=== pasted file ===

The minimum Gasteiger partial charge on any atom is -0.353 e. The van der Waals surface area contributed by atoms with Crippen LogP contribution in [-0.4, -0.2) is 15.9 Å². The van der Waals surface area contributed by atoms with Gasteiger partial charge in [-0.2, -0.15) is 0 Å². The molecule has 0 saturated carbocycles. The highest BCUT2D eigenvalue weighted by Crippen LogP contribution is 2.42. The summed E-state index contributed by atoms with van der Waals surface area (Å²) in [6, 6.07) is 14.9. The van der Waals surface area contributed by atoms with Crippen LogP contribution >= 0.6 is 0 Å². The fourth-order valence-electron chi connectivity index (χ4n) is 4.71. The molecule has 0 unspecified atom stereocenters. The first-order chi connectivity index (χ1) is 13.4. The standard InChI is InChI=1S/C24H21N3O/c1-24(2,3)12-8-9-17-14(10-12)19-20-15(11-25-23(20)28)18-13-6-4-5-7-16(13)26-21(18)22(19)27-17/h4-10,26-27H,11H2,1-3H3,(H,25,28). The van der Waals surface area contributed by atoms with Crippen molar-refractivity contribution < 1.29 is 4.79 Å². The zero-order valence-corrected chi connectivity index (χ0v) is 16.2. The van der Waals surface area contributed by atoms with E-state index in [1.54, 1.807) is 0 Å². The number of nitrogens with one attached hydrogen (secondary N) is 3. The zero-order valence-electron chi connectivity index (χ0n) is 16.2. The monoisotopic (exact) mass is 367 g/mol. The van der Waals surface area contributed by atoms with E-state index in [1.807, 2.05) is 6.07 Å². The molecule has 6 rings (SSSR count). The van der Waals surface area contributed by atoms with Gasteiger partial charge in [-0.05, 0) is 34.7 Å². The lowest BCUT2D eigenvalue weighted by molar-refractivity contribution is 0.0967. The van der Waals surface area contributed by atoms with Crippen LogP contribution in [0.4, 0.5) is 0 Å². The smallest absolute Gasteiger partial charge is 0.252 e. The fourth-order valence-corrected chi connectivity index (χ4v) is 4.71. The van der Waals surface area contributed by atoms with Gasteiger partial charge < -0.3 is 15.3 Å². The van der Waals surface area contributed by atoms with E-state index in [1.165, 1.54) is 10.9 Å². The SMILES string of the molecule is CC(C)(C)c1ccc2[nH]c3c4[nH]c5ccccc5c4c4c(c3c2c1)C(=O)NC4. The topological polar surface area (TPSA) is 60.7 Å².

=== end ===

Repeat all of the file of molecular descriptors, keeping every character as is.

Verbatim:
The minimum Gasteiger partial charge on any atom is -0.353 e. The van der Waals surface area contributed by atoms with Crippen LogP contribution in [-0.4, -0.2) is 15.9 Å². The van der Waals surface area contributed by atoms with Gasteiger partial charge in [-0.2, -0.15) is 0 Å². The molecule has 0 saturated carbocycles. The highest BCUT2D eigenvalue weighted by Crippen LogP contribution is 2.42. The summed E-state index contributed by atoms with van der Waals surface area (Å²) in [6, 6.07) is 14.9. The van der Waals surface area contributed by atoms with Crippen LogP contribution >= 0.6 is 0 Å². The fourth-order valence-electron chi connectivity index (χ4n) is 4.71. The molecule has 0 unspecified atom stereocenters. The first-order chi connectivity index (χ1) is 13.4. The standard InChI is InChI=1S/C24H21N3O/c1-24(2,3)12-8-9-17-14(10-12)19-20-15(11-25-23(20)28)18-13-6-4-5-7-16(13)26-21(18)22(19)27-17/h4-10,26-27H,11H2,1-3H3,(H,25,28). The van der Waals surface area contributed by atoms with Crippen molar-refractivity contribution < 1.29 is 4.79 Å². The zero-order valence-corrected chi connectivity index (χ0v) is 16.2. The van der Waals surface area contributed by atoms with E-state index in [1.54, 1.807) is 0 Å². The number of nitrogens with one attached hydrogen (secondary N) is 3. The zero-order valence-electron chi connectivity index (χ0n) is 16.2. The monoisotopic (exact) mass is 367 g/mol. The van der Waals surface area contributed by atoms with E-state index in [1.807, 2.05) is 6.07 Å². The molecule has 6 rings (SSSR count). The van der Waals surface area contributed by atoms with Gasteiger partial charge in [-0.05, 0) is 34.7 Å². The lowest BCUT2D eigenvalue weighted by molar-refractivity contribution is 0.0967. The van der Waals surface area contributed by atoms with Crippen LogP contribution in [0.4, 0.5) is 0 Å². The smallest absolute Gasteiger partial charge is 0.252 e. The fourth-order valence-corrected chi connectivity index (χ4v) is 4.71. The van der Waals surface area contributed by atoms with Gasteiger partial charge < -0.3 is 15.3 Å². The van der Waals surface area contributed by atoms with E-state index in [1.165, 1.54) is 10.9 Å². The SMILES string of the molecule is CC(C)(C)c1ccc2[nH]c3c4[nH]c5ccccc5c4c4c(c3c2c1)C(=O)NC4. The topological polar surface area (TPSA) is 60.7 Å².